Review by Prog-jester
4 stars How many more hidden masterpieces 70s Prog has?

Alsmot flawless Symphonic Prog in vein of almost anything you can think of. Wanna YESy harmonies? Take them. GENESIS-like theatrical approach? Here it is. GENTLE GIANTIsh polyrhythmics? Yes, we do have them. Maybe, a bit of FRUUPP attitude? Come on, they even have a bit of DOORS in them (can you imagine a prog jam?)!!! Excellent stuff, recommend to anyone who's in Symphonic Prog and seeks for new obscure oldies. Don't even dare to hesitate - they have sound of their own besides all my comparing efforts, and you won't regret buying this CD. Extremely recommended!

Review by ZowieZiggy
3 stars Banzai released one of the very few symphonic prog Belgian record. Back in 1974.

Althought the opening number (instrumental) is fully jazz-oriented, the remaining songs will be in the synth style for which they were famous (in Belgium).

The musical introduction of "Try" is rather complex, the complete opposite of the vocal part which is rather simple and a carbon-copy of a tranquil YesSong. Jon's voice being nicely rendered.

If Yes is one source of inspiration while vocals are concerned, Camel is the other one for most of the instrumental parts. "Obelisk" is probably the closest Camel-like song here. Beautiful symphonic music almost all the way through (there will be a minute of improv though). A sweet moment, except during the finale which is quite hard actually. Solid guitar solo and great rhytmic section to back it up. My favourite song of this album.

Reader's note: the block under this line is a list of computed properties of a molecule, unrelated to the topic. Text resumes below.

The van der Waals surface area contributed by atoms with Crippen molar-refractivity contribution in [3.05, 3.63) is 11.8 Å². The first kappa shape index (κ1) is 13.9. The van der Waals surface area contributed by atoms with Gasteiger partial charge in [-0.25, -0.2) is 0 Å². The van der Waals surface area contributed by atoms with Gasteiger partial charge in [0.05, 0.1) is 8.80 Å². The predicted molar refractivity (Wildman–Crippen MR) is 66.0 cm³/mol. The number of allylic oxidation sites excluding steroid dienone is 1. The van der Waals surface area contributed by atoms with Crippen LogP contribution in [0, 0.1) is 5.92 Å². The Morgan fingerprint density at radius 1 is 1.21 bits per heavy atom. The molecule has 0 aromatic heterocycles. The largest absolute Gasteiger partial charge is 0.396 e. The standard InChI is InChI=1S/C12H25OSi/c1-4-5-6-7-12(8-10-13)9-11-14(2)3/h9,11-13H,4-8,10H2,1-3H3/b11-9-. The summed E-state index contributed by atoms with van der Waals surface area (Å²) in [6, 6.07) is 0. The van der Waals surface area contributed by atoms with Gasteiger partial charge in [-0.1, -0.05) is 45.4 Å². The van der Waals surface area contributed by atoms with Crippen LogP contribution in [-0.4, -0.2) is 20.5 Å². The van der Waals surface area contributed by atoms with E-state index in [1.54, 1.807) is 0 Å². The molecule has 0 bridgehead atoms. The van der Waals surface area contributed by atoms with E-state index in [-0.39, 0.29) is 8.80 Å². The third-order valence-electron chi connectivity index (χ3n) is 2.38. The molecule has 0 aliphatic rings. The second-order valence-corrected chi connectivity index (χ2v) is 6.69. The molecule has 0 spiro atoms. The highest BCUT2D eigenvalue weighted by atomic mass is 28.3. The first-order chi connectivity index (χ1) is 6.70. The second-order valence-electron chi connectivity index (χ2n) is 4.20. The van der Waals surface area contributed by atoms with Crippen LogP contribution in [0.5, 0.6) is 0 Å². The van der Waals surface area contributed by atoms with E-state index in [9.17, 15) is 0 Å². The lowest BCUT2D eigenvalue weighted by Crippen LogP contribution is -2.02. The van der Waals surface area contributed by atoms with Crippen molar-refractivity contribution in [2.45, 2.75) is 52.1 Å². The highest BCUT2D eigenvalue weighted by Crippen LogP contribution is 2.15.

"Hat Trick" is jazzier. Sax and drumming reminds more KC than anything else but great guitar breaks and soft keyboards will revert the mood to a less aggressive style. Very nice and fully Camel although the keys during the finale seriously remind me of the ones from Jon Lord...

The longest song features great melodies (guitar and keys) and is truely grandiose. Very intense piece of music. Symph prog fans will be transported to heaven while listening to it. The second half offers more diversity (violins, percussions) and more personal vocals. I just wonder why it is called "Three Magicians, Part I"...